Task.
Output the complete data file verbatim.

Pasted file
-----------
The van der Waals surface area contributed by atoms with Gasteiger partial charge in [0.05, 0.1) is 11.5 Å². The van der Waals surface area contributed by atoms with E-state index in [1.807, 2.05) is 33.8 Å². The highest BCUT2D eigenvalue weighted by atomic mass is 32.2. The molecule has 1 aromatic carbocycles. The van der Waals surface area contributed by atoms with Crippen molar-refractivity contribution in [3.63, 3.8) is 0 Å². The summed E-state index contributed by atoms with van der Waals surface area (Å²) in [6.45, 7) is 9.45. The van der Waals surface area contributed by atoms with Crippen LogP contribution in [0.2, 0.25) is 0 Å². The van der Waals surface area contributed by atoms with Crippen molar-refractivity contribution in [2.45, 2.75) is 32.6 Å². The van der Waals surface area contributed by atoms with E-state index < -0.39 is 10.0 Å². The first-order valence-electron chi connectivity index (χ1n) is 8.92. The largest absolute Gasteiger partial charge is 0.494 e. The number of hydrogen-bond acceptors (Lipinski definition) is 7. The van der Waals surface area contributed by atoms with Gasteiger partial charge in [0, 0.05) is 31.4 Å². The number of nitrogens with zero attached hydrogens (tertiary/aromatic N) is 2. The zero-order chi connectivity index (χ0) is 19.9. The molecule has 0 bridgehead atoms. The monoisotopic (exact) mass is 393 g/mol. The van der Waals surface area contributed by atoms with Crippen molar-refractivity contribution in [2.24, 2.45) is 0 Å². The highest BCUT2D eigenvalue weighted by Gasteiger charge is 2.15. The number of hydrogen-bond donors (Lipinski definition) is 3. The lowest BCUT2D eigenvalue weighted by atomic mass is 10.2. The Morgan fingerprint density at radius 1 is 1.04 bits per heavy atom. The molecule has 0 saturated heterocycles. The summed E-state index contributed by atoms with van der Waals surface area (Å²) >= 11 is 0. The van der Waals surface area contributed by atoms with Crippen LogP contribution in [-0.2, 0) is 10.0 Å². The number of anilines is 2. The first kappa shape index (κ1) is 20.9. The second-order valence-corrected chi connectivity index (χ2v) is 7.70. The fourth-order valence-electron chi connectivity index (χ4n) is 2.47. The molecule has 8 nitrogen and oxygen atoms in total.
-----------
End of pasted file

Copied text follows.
The van der Waals surface area contributed by atoms with Gasteiger partial charge in [0.05, 0.1) is 11.5 Å². The van der Waals surface area contributed by atoms with E-state index in [1.807, 2.05) is 33.8 Å². The highest BCUT2D eigenvalue weighted by atomic mass is 32.2. The molecule has 1 aromatic carbocycles. The van der Waals surface area contributed by atoms with Crippen molar-refractivity contribution in [3.63, 3.8) is 0 Å². The summed E-state index contributed by atoms with van der Waals surface area (Å²) in [6.45, 7) is 9.45. The van der Waals surface area contributed by atoms with Crippen LogP contribution in [0.2, 0.25) is 0 Å². The van der Waals surface area contributed by atoms with Crippen molar-refractivity contribution in [2.45, 2.75) is 32.6 Å². The van der Waals surface area contributed by atoms with E-state index < -0.39 is 10.0 Å². The first-order valence-electron chi connectivity index (χ1n) is 8.92. The largest absolute Gasteiger partial charge is 0.494 e. The number of hydrogen-bond acceptors (Lipinski definition) is 7. The van der Waals surface area contributed by atoms with Gasteiger partial charge in [0, 0.05) is 31.4 Å². The number of nitrogens with zero attached hydrogens (tertiary/aromatic N) is 2. The zero-order chi connectivity index (χ0) is 19.9. The molecule has 0 bridgehead atoms. The monoisotopic (exact) mass is 393 g/mol. The van der Waals surface area contributed by atoms with Crippen molar-refractivity contribution in [2.24, 2.45) is 0 Å². The highest BCUT2D eigenvalue weighted by Gasteiger charge is 2.15. The number of hydrogen-bond donors (Lipinski definition) is 3. The lowest BCUT2D eigenvalue weighted by atomic mass is 10.2. The Morgan fingerprint density at radius 1 is 1.04 bits per heavy atom. The molecule has 0 saturated heterocycles. The summed E-state index contributed by atoms with van der Waals surface area (Å²) >= 11 is 0. The van der Waals surface area contributed by atoms with Crippen LogP contribution in [-0.2, 0) is 10.0 Å². The number of anilines is 2. The first kappa shape index (κ1) is 20.9. The second-order valence-corrected chi connectivity index (χ2v) is 7.70. The fourth-order valence-electron chi connectivity index (χ4n) is 2.47. The molecule has 8 nitrogen and oxygen atoms in total.